OTTAWA — Farmers are in a healthy position to service increasing farm debt levels, said the deputy assistant minister with Agriculture and Agri-Food Canada.
That’s what Tom Rosser told the federal standing committee on agriculture and agri-food at its April 11 meeting about the effects of debt in the agriculture sector.
“The increasing debt levels that we see in agriculture are indicative of farmers using debt as a tool to increase their competitiveness and to grow,” he said. “With good income, increasing profits and low interest rates, farm businesses have been investing in their operations, including purchasing farmland to expand their operations. Producers’ ability to manage their debt depends on their income. Given increases in farm incomes and low interest rates, we see that farms are generally in a very healthy position to service their debt.”
Michael Hoffort, president and CEO of Farm Credit Canada, told the committee that rising farmland prices has helped farm asset appreciation mostly keep pace with farm debt levels.
“Strong income, increased profitability and low interest rates have pushed up asset values, which in turn drive up demand for credit,” he said. “As a result, in 2015 we saw an increase in farm debt that for the first time in many years exceeded farm asset appreciation. Yet the ratio of debt to asset values in 2015 remains lower than the 10-year average.”
Total outstanding farm debt was an astounding $91.8 billion in Canada in 2015, Statistics Canada reported. According to a Dairy Farmers of Ontario project a snapshot of 15 of the top Ontario dairy farms in 2015 had an outstanding debt of almost $4 million each.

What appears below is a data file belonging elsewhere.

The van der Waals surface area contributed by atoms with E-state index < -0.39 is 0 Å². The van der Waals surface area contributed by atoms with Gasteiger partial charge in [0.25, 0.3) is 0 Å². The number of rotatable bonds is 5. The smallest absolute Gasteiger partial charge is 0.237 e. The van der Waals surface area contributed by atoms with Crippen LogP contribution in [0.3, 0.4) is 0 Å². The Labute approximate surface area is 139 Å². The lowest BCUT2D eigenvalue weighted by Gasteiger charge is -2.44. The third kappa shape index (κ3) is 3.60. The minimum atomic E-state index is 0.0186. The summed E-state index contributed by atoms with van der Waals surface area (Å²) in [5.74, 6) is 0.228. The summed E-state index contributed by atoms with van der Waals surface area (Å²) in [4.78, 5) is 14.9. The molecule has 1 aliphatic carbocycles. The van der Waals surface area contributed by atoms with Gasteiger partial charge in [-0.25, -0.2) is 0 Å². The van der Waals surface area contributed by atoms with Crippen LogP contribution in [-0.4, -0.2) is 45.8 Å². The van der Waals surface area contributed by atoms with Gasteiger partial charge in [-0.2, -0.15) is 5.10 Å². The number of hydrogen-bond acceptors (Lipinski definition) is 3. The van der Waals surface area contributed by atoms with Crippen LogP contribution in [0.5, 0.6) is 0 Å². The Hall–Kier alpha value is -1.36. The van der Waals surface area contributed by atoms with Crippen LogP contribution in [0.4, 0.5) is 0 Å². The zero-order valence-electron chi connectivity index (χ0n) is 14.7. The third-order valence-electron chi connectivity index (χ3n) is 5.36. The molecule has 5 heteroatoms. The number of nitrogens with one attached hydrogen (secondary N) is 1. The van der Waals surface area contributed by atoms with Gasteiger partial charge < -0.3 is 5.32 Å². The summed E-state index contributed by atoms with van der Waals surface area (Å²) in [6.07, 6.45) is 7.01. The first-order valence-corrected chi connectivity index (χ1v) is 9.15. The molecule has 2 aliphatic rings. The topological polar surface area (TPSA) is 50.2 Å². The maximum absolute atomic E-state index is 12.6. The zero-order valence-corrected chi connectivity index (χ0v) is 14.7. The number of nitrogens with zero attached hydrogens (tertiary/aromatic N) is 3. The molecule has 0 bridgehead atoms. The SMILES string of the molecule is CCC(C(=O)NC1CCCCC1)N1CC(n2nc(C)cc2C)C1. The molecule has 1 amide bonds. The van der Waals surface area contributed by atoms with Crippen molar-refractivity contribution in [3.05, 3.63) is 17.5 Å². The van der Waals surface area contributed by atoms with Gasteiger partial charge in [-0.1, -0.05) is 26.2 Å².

“For farmers in general and young farmers in particular, incurring debt allows them the opportunity to undertake enterprises that could not be financed by personal wealth,” Brady Deaton, professor of food security at the University of Guelph, told the committee. “The current debt reflects in part the capital cost of being a competitive farm operation in today’s agricultural sector.”
Paul Glenn, former chair of the Canadian Young Farmers’ Forum, said higher debt loads, rising costs of production, variables on crop sales, and retirement planning for the exiting generation are making succession plans difficult.
“People are living longer and need more income to retire, which adds complexity to transitions and requires extensive planning to complete successfully,” he said. “The ability to grow current operations is also tough because of increasing land input, equipment costs, and lower margins, which make debt servicing more difficult. Young farmers are diversifying their agribusinesses to help stabilize income streams. That is why supply-managed sectors are typically very attractive to young farmers, but they are very capital-intensive.”